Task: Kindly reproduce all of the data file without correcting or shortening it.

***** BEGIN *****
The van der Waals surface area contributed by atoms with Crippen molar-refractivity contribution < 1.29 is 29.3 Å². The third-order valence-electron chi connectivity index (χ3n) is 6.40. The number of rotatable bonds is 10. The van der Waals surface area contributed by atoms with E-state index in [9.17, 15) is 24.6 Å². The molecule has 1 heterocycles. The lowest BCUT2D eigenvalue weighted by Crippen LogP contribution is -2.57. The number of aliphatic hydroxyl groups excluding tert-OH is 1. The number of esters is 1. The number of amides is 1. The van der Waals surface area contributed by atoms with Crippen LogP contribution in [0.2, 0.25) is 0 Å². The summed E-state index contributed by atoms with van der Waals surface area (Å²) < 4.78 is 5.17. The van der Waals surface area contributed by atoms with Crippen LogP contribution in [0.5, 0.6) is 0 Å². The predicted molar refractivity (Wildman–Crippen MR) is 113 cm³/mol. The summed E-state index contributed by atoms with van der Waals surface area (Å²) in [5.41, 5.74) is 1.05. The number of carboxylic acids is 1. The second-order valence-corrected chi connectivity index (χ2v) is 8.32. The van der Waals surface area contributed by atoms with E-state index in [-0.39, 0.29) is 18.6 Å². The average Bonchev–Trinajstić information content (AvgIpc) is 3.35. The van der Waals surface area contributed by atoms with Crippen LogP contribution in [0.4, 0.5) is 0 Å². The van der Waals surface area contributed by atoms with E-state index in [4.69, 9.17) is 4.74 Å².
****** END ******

The van der Waals surface area contributed by atoms with Crippen molar-refractivity contribution < 1.29 is 29.3 Å². The third-order valence-electron chi connectivity index (χ3n) is 6.40. The number of rotatable bonds is 10. The van der Waals surface area contributed by atoms with E-state index in [9.17, 15) is 24.6 Å². The molecule has 1 heterocycles. The lowest BCUT2D eigenvalue weighted by Crippen LogP contribution is -2.57. The number of aliphatic hydroxyl groups excluding tert-OH is 1. The number of esters is 1. The number of amides is 1. The van der Waals surface area contributed by atoms with Crippen LogP contribution in [0.2, 0.25) is 0 Å². The summed E-state index contributed by atoms with van der Waals surface area (Å²) < 4.78 is 5.17. The van der Waals surface area contributed by atoms with Crippen LogP contribution in [0.5, 0.6) is 0 Å². The predicted molar refractivity (Wildman–Crippen MR) is 113 cm³/mol. The summed E-state index contributed by atoms with van der Waals surface area (Å²) in [5.41, 5.74) is 1.05. The number of carboxylic acids is 1. The second-order valence-corrected chi connectivity index (χ2v) is 8.32. The van der Waals surface area contributed by atoms with E-state index in [-0.39, 0.29) is 18.6 Å². The average Bonchev–Trinajstić information content (AvgIpc) is 3.35. The van der Waals surface area contributed by atoms with Crippen LogP contribution in [0.4, 0.5) is 0 Å². The van der Waals surface area contributed by atoms with E-state index in [4.69, 9.17) is 4.74 Å².